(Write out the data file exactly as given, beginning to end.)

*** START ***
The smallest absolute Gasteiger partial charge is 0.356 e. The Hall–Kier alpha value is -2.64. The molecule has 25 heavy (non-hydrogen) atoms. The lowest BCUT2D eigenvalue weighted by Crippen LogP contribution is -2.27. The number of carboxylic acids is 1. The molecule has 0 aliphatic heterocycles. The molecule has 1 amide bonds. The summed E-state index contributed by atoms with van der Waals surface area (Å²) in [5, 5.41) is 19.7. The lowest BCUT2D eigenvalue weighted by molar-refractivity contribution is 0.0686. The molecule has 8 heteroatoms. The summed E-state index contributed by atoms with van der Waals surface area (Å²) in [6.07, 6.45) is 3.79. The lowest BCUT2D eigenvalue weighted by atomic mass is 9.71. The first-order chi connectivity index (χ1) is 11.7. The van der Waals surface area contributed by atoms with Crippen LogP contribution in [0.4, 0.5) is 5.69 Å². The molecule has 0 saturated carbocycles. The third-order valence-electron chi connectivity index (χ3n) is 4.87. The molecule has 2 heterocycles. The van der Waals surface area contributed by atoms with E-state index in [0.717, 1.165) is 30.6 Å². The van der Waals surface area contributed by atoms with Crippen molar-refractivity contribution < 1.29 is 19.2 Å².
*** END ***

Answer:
The smallest absolute Gasteiger partial charge is 0.356 e. The Hall–Kier alpha value is -2.64. The molecule has 25 heavy (non-hydrogen) atoms. The lowest BCUT2D eigenvalue weighted by Crippen LogP contribution is -2.27. The number of carboxylic acids is 1. The molecule has 0 aliphatic heterocycles. The molecule has 1 amide bonds. The summed E-state index contributed by atoms with van der Waals surface area (Å²) in [5, 5.41) is 19.7. The lowest BCUT2D eigenvalue weighted by molar-refractivity contribution is 0.0686. The molecule has 8 heteroatoms. The summed E-state index contributed by atoms with van der Waals surface area (Å²) in [6.07, 6.45) is 3.79. The lowest BCUT2D eigenvalue weighted by atomic mass is 9.71. The first-order chi connectivity index (χ1) is 11.7. The van der Waals surface area contributed by atoms with Crippen LogP contribution in [0.4, 0.5) is 5.69 Å². The molecule has 0 saturated carbocycles. The third-order valence-electron chi connectivity index (χ3n) is 4.87. The molecule has 2 heterocycles. The van der Waals surface area contributed by atoms with E-state index in [0.717, 1.165) is 30.6 Å². The van der Waals surface area contributed by atoms with Crippen molar-refractivity contribution < 1.29 is 19.2 Å².